||Home-grown background. Mixed sap: a life -- I had not been false: a career -- Profundity with a light touch: a style -- The pre-independence novels. In a world dominated by adults: Swami and friends -- Live a man's life: The bachelor of arts -- Sacral space: no trespassing! -- The dark room -- Purify the mind ad clarify the vision: ordeal and aftermath -- Some eternal scheme: The English teacher and the partitive parallax -- Enchantment in life: Mr. Sampath and the Naipaul enigma -- Vice-feciton: the post-independence novels and novellas. A wizard for Malgudi: The financial expert -- The moth and the Mahatma: Writing for the Mahatma -- Grateful to love and death: the guide -- For God, country -- and comedy! The man-eater of Malgudi -- Private sorrows, Indian remedy: The vendor of sweets -- First love again! The painter of signs -- Caution! Masterful male! Talkative man -- Guru and Chela: A tiger for Malgudi -- Metal fatigue: The world of Nagaraj -- Gunas horror: Grandmother's tale -- Summing up. Cosmic comedy: R.K. Narayan's gunas comedy.
||R.K. Narayan occupies centre stage among Indian English writers of the twentieth century, with fifteen novels and novellas and more than half a dozen collections of short stories to his credit. He was the first Indian writer in English to win the Sahitya Akademi Award (1958). This work is a definitive study of the man and the writer. Ranga Rao presents an intimate picture of Narayan, based on his personal experiences with the Narayan himself and his friends and relatives. Rao does detailed critical analyses of all of Narayan's novels and novellas, reading them through the lens of the Indian philosophical concept of the three 'gunas' (quality or virtue): 'sattvic' (harmonious), 'rajasic' (passionate), and 'tamasic' (chaotic). Ranga Rao post-scripts his critique with wide-ranging endnotes, offering plenty of facts and filiations, drawn from critics as well as friends and interviewers of Narayan, and from the novelist's own non-fictional works.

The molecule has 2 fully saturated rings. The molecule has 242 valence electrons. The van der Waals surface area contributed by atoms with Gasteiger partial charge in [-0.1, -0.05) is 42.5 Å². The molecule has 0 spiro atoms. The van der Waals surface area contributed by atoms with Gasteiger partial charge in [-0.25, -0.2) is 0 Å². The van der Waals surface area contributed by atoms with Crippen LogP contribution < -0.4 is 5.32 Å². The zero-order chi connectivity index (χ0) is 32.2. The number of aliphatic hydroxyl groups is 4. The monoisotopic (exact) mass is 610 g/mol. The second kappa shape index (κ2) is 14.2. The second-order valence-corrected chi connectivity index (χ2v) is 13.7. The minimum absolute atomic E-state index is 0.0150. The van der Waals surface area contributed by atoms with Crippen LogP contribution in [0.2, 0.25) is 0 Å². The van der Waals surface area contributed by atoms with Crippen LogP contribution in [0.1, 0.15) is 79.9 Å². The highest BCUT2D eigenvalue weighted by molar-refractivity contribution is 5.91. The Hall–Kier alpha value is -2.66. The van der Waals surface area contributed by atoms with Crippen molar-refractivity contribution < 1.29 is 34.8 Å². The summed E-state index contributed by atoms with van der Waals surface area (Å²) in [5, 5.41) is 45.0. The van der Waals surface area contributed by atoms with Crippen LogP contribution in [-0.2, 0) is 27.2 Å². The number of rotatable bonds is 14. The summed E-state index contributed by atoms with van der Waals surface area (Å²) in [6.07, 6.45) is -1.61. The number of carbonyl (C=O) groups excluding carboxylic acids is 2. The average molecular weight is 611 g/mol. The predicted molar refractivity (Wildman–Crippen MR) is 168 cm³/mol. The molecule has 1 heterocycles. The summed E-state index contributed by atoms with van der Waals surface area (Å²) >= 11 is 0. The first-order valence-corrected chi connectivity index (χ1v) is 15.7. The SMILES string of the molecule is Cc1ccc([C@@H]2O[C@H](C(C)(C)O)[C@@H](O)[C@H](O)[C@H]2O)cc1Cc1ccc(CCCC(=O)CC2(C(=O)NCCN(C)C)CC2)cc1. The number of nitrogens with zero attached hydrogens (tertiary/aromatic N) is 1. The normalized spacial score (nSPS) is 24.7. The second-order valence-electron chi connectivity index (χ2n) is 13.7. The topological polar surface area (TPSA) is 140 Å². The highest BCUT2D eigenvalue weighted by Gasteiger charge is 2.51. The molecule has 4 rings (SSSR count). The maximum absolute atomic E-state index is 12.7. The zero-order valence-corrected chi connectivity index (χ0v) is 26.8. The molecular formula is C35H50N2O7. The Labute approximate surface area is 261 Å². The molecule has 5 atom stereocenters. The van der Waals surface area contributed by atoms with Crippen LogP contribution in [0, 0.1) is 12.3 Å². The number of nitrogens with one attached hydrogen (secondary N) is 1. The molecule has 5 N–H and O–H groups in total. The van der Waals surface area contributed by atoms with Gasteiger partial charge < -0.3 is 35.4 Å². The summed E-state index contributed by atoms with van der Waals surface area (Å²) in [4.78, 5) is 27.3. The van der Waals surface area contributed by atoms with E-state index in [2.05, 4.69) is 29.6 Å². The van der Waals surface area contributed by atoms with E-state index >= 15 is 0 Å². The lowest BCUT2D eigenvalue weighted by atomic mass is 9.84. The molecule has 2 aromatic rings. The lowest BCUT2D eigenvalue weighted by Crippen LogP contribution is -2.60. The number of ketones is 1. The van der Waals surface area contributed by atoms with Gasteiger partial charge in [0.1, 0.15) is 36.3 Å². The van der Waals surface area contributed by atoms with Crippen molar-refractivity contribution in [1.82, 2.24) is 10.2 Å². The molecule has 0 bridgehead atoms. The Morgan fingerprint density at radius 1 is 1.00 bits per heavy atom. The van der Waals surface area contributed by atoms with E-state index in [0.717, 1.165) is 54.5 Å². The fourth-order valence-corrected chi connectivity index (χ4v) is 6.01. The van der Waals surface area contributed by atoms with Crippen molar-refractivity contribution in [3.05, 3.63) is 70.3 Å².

|Bibliography note||Includes bibliographical references (pages 293-309) and index.|
|Genre/form||Criticism, interpretation, etc.|
|Stock number||Library of Congress -- New Delhi Overseas Office|